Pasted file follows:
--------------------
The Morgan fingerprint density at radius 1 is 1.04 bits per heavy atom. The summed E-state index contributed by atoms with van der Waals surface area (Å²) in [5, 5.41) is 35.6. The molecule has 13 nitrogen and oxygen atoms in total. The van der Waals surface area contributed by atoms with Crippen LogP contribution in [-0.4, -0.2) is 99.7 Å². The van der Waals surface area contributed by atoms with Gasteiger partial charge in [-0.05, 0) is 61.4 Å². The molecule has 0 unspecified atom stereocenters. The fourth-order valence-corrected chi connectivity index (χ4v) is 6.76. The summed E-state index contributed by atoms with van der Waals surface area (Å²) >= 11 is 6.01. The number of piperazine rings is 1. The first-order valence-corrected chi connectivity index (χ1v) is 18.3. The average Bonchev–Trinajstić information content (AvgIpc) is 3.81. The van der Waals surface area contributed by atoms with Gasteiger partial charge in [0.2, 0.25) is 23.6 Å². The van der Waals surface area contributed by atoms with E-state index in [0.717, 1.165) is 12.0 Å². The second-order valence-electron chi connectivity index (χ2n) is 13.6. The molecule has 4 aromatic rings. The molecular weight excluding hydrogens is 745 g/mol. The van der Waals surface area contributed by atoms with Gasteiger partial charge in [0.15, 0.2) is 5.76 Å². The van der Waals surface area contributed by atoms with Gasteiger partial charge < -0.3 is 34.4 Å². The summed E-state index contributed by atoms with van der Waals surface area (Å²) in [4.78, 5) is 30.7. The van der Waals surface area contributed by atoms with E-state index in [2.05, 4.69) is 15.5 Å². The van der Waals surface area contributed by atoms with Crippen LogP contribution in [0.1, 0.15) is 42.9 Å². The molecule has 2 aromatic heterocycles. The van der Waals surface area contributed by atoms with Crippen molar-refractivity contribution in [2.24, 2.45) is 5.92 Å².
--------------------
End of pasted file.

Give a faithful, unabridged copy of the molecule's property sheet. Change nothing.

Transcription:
The Morgan fingerprint density at radius 1 is 1.04 bits per heavy atom. The summed E-state index contributed by atoms with van der Waals surface area (Å²) in [5, 5.41) is 35.6. The molecule has 13 nitrogen and oxygen atoms in total. The van der Waals surface area contributed by atoms with Crippen LogP contribution in [-0.4, -0.2) is 99.7 Å². The van der Waals surface area contributed by atoms with Gasteiger partial charge in [-0.05, 0) is 61.4 Å². The molecule has 0 unspecified atom stereocenters. The fourth-order valence-corrected chi connectivity index (χ4v) is 6.76. The summed E-state index contributed by atoms with van der Waals surface area (Å²) >= 11 is 6.01. The number of piperazine rings is 1. The first-order valence-corrected chi connectivity index (χ1v) is 18.3. The average Bonchev–Trinajstić information content (AvgIpc) is 3.81. The van der Waals surface area contributed by atoms with Gasteiger partial charge in [0.2, 0.25) is 23.6 Å². The van der Waals surface area contributed by atoms with E-state index in [0.717, 1.165) is 12.0 Å². The second-order valence-electron chi connectivity index (χ2n) is 13.6. The molecule has 4 aromatic rings. The molecular weight excluding hydrogens is 745 g/mol. The van der Waals surface area contributed by atoms with Gasteiger partial charge in [0.15, 0.2) is 5.76 Å². The van der Waals surface area contributed by atoms with Gasteiger partial charge < -0.3 is 34.4 Å². The summed E-state index contributed by atoms with van der Waals surface area (Å²) in [4.78, 5) is 30.7. The van der Waals surface area contributed by atoms with E-state index in [2.05, 4.69) is 15.5 Å². The van der Waals surface area contributed by atoms with Crippen LogP contribution in [0.1, 0.15) is 42.9 Å². The molecule has 2 aromatic heterocycles. The van der Waals surface area contributed by atoms with Crippen molar-refractivity contribution in [2.24, 2.45) is 5.92 Å².